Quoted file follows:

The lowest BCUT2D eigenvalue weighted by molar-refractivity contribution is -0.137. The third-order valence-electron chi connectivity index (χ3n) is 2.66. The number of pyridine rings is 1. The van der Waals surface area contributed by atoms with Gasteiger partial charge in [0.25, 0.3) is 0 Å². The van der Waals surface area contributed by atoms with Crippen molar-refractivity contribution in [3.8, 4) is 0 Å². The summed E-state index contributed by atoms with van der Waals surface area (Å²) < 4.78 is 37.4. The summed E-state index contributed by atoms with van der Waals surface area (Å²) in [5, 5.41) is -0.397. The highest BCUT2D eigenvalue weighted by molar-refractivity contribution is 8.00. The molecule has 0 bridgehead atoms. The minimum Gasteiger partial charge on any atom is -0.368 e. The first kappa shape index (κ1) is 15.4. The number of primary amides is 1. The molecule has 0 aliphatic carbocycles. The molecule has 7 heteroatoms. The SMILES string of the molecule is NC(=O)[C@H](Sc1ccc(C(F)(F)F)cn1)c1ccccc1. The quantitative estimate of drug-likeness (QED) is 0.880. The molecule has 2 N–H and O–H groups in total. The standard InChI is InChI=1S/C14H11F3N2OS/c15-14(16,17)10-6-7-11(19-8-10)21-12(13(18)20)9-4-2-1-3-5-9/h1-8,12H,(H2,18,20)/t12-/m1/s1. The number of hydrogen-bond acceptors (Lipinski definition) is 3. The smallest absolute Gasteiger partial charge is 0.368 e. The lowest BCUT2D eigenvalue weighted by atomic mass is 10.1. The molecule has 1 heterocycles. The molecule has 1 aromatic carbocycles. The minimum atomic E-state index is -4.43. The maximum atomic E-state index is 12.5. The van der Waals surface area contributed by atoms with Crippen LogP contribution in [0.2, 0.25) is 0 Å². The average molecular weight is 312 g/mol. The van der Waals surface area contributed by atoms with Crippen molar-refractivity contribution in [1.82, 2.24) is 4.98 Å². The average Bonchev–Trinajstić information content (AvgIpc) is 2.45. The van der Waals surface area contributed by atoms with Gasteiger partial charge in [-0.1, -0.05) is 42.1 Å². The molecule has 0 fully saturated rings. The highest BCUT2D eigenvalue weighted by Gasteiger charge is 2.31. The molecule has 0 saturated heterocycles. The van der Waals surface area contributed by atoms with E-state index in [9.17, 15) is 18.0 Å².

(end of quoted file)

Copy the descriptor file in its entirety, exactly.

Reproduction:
The lowest BCUT2D eigenvalue weighted by molar-refractivity contribution is -0.137. The third-order valence-electron chi connectivity index (χ3n) is 2.66. The number of pyridine rings is 1. The van der Waals surface area contributed by atoms with Gasteiger partial charge in [0.25, 0.3) is 0 Å². The van der Waals surface area contributed by atoms with Crippen molar-refractivity contribution in [3.8, 4) is 0 Å². The summed E-state index contributed by atoms with van der Waals surface area (Å²) < 4.78 is 37.4. The summed E-state index contributed by atoms with van der Waals surface area (Å²) in [5, 5.41) is -0.397. The highest BCUT2D eigenvalue weighted by molar-refractivity contribution is 8.00. The molecule has 0 bridgehead atoms. The minimum Gasteiger partial charge on any atom is -0.368 e. The first kappa shape index (κ1) is 15.4. The number of primary amides is 1. The molecule has 0 aliphatic carbocycles. The molecule has 7 heteroatoms. The SMILES string of the molecule is NC(=O)[C@H](Sc1ccc(C(F)(F)F)cn1)c1ccccc1. The quantitative estimate of drug-likeness (QED) is 0.880. The molecule has 2 N–H and O–H groups in total. The standard InChI is InChI=1S/C14H11F3N2OS/c15-14(16,17)10-6-7-11(19-8-10)21-12(13(18)20)9-4-2-1-3-5-9/h1-8,12H,(H2,18,20)/t12-/m1/s1. The number of hydrogen-bond acceptors (Lipinski definition) is 3. The smallest absolute Gasteiger partial charge is 0.368 e. The lowest BCUT2D eigenvalue weighted by atomic mass is 10.1. The molecule has 1 heterocycles. The molecule has 1 aromatic carbocycles. The minimum atomic E-state index is -4.43. The maximum atomic E-state index is 12.5. The van der Waals surface area contributed by atoms with Crippen LogP contribution in [0.2, 0.25) is 0 Å². The average molecular weight is 312 g/mol. The van der Waals surface area contributed by atoms with Crippen molar-refractivity contribution in [1.82, 2.24) is 4.98 Å². The average Bonchev–Trinajstić information content (AvgIpc) is 2.45. The van der Waals surface area contributed by atoms with Gasteiger partial charge in [-0.1, -0.05) is 42.1 Å². The molecule has 0 fully saturated rings. The highest BCUT2D eigenvalue weighted by Gasteiger charge is 2.31. The molecule has 0 saturated heterocycles. The van der Waals surface area contributed by atoms with E-state index in [9.17, 15) is 18.0 Å².